Sir Vince Cable condemns ‘shocking’ link between Treasury targets and RBS bosses’ pay

RBS fund

Former business secretary Sir Vince Cable has hit out at “shocking” evidence that appears to suggest the pay of RBS’s top brass within its controversial global restructuring unit (GRG) was linked to Treasury targets.

Fresh questions are being asked about the extent of the Treasury’s involvement in RBS’s GRG unit following allegations that emerged in court papers this week that suggest the government had strategic control of the bank’s turnaround arm. The GRG was supposed to help struggling firms but stands accused of seeking to profit from distressed businesses instead.

Yesterday documents came to light which appeared to show that the incentives and bonuses of the GRG’s top bosses were evaluated against performance targets set by the Asset Protection Agency (APA), an arm of the Treasury that was established to run the Asset Protection Scheme (APS) that insured RBS’s toxic loans at the height of the financial crisis.

Cable told City A.M: “It’s very clear where RBS got its instructions from.”

He said it was “shocking” that bosses’ pay could have been driven by targets set by the Treasury. “It’s shocking because when I was secretary of state I pressed for the pay of RBS executives to be tied to lending to small businesses – the opposite of what GRG was doing.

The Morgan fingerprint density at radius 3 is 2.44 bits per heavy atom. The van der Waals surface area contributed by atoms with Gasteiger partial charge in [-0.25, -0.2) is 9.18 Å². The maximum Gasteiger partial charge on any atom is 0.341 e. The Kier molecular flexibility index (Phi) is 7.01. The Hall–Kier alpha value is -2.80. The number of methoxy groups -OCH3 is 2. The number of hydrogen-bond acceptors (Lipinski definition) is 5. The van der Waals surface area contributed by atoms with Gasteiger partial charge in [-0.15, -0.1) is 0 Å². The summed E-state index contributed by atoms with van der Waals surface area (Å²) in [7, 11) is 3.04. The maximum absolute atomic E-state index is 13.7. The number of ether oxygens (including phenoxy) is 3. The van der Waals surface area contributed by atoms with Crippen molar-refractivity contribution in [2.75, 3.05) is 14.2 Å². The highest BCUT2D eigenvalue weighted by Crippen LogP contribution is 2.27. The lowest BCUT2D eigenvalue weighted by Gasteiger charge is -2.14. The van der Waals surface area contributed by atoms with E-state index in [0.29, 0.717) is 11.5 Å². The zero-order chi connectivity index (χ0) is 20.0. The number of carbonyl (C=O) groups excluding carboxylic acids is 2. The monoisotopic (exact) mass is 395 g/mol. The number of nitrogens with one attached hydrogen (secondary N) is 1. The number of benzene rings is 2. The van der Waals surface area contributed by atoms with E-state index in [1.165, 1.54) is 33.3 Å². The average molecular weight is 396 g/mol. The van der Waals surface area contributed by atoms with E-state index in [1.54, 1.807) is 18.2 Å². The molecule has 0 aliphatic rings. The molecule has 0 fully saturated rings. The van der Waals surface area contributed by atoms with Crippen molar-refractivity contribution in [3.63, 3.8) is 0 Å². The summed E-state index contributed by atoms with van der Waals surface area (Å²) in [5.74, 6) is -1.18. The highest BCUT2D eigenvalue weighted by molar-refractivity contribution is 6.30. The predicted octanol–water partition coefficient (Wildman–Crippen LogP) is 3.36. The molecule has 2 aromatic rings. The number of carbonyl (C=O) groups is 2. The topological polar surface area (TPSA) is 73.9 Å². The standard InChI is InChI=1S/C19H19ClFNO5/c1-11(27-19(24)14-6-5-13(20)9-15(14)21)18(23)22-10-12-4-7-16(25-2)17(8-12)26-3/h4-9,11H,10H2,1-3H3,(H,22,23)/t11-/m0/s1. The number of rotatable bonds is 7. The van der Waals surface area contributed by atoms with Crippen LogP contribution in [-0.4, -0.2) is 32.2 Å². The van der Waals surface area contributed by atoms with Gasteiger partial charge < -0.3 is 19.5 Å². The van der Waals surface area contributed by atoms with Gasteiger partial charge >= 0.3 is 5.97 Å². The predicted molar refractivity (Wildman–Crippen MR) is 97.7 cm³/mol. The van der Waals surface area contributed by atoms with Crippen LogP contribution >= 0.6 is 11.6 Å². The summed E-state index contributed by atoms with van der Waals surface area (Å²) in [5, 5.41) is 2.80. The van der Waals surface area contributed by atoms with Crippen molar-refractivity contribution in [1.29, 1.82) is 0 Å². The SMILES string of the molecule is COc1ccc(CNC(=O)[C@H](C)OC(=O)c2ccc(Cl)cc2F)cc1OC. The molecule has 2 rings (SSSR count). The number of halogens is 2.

“At the time the Treasury refused because it said government had no role in influencing GRG behaviour in that way.

“Any evidence the Treasury was taking measures to harm small businesses is very damning.”

Co-chair of the parliamentary group on fair business banking, Kevin Hollinrake, said the relationship between the APA and the GRG was of “real concern, particularly in the context of all that happened at GRG”.

He said the APA’s strategic oversight of the GRG was “reasonable – but not if it resulted in the scandalous mistreatment of small businesses”.

“If the priorities of the APA or the incentives struck between RBS and the APA drove that bad behaviour those are real concerns.”

Earlier this week it was alleged that the APA wielded significant influence over RBS’s GRG unit, which has been strongly criticised for its role in mistreating the small business customers it was designed to help, often by acquiring their assets and selling them off to generate income for the bank.

The allegations of Treasury control in the unit emerged in a court case between Manchester-based businessman Oliver Morley, who is suing RBS for allegedly placing his business under “economic duress” when the bank’s property arm, the West Register, acquired some of his assets in 2010.

RBS has said it “fundamentally disagrees with Morley’s claims and does not believe they have any merit”.

Morley has also suggested he will pursue legal action against the Treasury over its alleged role in influencing the GRG. A spokesperson for the Treasury said: “No claim has been brought against HM Treasury. This court case is between the claimant, Mr Morley and RBS.”

On the apparent link between RBS pay and Treasury targets, a spokesperson for HM Treasury said: “The APS’s objective was to maintain financial stability and protect taxpayers’ interests by ensuring participating banks managed their exposure to high-risk assets responsibly, while at the same time treating their customers fairly.

“The FCA skilled persons’ review of RBS GRG made it clear that participation in the APS made no difference to the way in which RBS customers were treated.”